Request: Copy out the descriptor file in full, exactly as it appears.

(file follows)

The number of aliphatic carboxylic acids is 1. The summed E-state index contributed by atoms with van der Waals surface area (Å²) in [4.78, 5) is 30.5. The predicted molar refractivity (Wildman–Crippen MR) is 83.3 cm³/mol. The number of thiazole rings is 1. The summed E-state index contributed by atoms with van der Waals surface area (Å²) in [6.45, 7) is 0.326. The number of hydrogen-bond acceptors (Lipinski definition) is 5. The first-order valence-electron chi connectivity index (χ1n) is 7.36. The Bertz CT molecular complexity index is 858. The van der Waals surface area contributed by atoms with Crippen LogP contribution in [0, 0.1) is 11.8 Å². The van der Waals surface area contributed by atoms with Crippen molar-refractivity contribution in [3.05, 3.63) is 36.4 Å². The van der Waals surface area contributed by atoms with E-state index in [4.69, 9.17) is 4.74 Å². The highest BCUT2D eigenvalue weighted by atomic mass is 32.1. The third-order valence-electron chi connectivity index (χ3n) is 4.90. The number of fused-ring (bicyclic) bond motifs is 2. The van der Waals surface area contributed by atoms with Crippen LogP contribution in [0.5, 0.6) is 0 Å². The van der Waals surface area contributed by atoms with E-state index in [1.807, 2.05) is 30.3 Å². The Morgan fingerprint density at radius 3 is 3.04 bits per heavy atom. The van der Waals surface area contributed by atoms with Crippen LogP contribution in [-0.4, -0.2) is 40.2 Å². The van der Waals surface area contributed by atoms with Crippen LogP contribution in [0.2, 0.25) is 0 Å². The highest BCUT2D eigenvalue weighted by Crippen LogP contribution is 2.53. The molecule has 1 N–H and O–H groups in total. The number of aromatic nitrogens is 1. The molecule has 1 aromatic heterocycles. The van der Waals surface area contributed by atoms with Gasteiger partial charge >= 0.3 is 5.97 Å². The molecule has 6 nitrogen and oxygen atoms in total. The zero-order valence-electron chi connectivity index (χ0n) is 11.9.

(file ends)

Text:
The number of aliphatic carboxylic acids is 1. The summed E-state index contributed by atoms with van der Waals surface area (Å²) in [4.78, 5) is 30.5. The predicted molar refractivity (Wildman–Crippen MR) is 83.3 cm³/mol. The number of thiazole rings is 1. The summed E-state index contributed by atoms with van der Waals surface area (Å²) in [6.45, 7) is 0.326. The number of hydrogen-bond acceptors (Lipinski definition) is 5. The first-order valence-electron chi connectivity index (χ1n) is 7.36. The Bertz CT molecular complexity index is 858. The van der Waals surface area contributed by atoms with Crippen LogP contribution in [0, 0.1) is 11.8 Å². The van der Waals surface area contributed by atoms with Crippen molar-refractivity contribution in [3.05, 3.63) is 36.4 Å². The van der Waals surface area contributed by atoms with E-state index in [4.69, 9.17) is 4.74 Å². The highest BCUT2D eigenvalue weighted by atomic mass is 32.1. The third-order valence-electron chi connectivity index (χ3n) is 4.90. The number of fused-ring (bicyclic) bond motifs is 2. The van der Waals surface area contributed by atoms with Crippen LogP contribution in [0.5, 0.6) is 0 Å². The van der Waals surface area contributed by atoms with E-state index in [1.807, 2.05) is 30.3 Å². The Morgan fingerprint density at radius 3 is 3.04 bits per heavy atom. The van der Waals surface area contributed by atoms with Crippen LogP contribution in [-0.4, -0.2) is 40.2 Å². The van der Waals surface area contributed by atoms with Crippen LogP contribution in [0.2, 0.25) is 0 Å². The highest BCUT2D eigenvalue weighted by Crippen LogP contribution is 2.53. The molecule has 1 N–H and O–H groups in total. The number of aromatic nitrogens is 1. The molecule has 1 aromatic heterocycles. The van der Waals surface area contributed by atoms with Gasteiger partial charge >= 0.3 is 5.97 Å². The molecule has 6 nitrogen and oxygen atoms in total. The zero-order valence-electron chi connectivity index (χ0n) is 11.9.